January 20, 2009

From the Inauguration

I loved this poem - though not the reading - of Yale Professor, Elizabeth Alexander (my advance apologies for any error in transcription):

Each day we go about our business
Walking past each other
Catching each other's eyes or not
About to speak or speaking
All about us is noise
All about us is noise and bramble, thorn and din
Each one of our ancestors on our tongues

Someone is stitching a hem
Darning up a hole in a uniform
Patching a tire
Repairing the things in need of repair
Someone is trying to make music somewhere
With a pair of wooden spoons
On an oil drum
With cello, boom box, harmonica, voice

A woman and her son wait for the bus
A farmer considers the changing sky
A teacher says ‘Take out your pencils. Begin.’

We encounter each other in words
Words spiny or smooth whispered or declaimed
Words to consider, reconsider

We cross dirt roads and highways that mark the will of someone
And then others who said
‘I need to see what’s on the other side.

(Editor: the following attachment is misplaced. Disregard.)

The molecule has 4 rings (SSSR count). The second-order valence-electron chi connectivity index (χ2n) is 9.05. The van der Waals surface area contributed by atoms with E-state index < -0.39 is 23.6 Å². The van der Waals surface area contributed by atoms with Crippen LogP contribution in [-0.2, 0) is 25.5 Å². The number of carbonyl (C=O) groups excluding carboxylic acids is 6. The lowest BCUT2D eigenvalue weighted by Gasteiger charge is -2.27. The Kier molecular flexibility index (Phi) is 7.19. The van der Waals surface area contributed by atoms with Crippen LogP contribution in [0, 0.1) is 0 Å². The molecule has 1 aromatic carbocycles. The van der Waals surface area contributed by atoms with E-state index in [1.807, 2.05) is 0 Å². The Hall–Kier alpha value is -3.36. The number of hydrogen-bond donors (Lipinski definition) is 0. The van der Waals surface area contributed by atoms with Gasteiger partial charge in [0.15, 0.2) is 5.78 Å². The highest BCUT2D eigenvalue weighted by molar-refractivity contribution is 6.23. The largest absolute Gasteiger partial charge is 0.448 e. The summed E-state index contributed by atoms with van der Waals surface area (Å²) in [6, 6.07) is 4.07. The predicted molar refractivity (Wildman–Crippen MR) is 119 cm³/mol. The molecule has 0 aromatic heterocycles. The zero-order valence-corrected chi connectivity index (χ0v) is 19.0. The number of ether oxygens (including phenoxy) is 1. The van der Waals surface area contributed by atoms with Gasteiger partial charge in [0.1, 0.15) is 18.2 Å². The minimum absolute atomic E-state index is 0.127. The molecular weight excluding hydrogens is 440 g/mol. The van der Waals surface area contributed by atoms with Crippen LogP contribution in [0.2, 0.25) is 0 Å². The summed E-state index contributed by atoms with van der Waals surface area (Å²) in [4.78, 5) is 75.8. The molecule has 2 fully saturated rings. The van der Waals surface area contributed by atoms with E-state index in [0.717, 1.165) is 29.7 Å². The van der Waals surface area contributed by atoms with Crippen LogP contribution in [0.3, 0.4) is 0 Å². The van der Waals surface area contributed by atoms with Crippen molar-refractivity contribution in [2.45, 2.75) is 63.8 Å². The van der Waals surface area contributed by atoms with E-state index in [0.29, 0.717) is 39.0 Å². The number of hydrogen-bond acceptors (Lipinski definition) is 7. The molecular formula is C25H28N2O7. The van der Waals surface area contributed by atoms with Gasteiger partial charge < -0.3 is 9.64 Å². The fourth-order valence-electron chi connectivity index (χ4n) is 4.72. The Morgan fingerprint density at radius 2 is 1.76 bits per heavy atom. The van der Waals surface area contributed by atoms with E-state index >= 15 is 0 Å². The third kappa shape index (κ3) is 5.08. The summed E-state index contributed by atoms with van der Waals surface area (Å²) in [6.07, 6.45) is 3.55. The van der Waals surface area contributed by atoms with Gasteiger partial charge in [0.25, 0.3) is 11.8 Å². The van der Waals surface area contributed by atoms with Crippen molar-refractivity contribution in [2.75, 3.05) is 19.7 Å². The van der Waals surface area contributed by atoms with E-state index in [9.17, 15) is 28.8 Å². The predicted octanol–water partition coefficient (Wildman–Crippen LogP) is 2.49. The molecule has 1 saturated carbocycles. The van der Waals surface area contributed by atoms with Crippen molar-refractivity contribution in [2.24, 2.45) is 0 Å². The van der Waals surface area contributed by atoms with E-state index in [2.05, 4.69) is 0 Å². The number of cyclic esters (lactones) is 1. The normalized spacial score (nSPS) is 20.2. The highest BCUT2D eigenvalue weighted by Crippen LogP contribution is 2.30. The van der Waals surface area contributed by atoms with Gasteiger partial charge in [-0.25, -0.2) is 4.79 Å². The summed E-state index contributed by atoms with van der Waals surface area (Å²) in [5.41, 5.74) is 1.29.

I know there’s something better down the road.
We need to find a place where we are safe.’
We walk into that which we cannot yet see.

Say it plain that many have died for this day
Sing the names of the dead who brought us here
Who laid the train tracks
Raised the bridges
Picked the cotton and the lettuce
Built brick by brick the glittering edifices
They would then keep clean and work inside of

Praise song for struggle
Praise song for the day
Praise song for every hand-lettered sign
The figuring-it-out at kitchen tables

Some live by “Love thy neighbor as thyself”
Other by “First do no harm” or “Take no more than you need”
What if the mightiest word is love?
Love beyond marital, filial, national
Love that casts a widening pool of light
Love with no need to preempt grievance
In today’s sharp sparkle
This winter air
Anything can be made
Any sentence begun
On the brink, on the brim, on the cusp
Praise song for walking forward in that light.

3 comments:

Anonymous said...

Thank you for posting this. I thought it was a beautiful poem, but I didn't think she read it well. It deserves emotion that I didn't feel from her. Almost as if it wasn't her own, like she didn't feel it inside, even though I know she wrote it.

alissa said...

i agree about the reading. i've heard poetry read that way before, and in certain situations i think it can really really work. but this was not that kind of situation. it made me wish he'd asked maya angelou. http://poetry.eserver.org/angelou.html

alissa said...

sorry, now i can't stop thinking about that maya angelou poem from clinton's inauguration. i can still hear her saying "good morning" at the end and just remembering it gives me chills.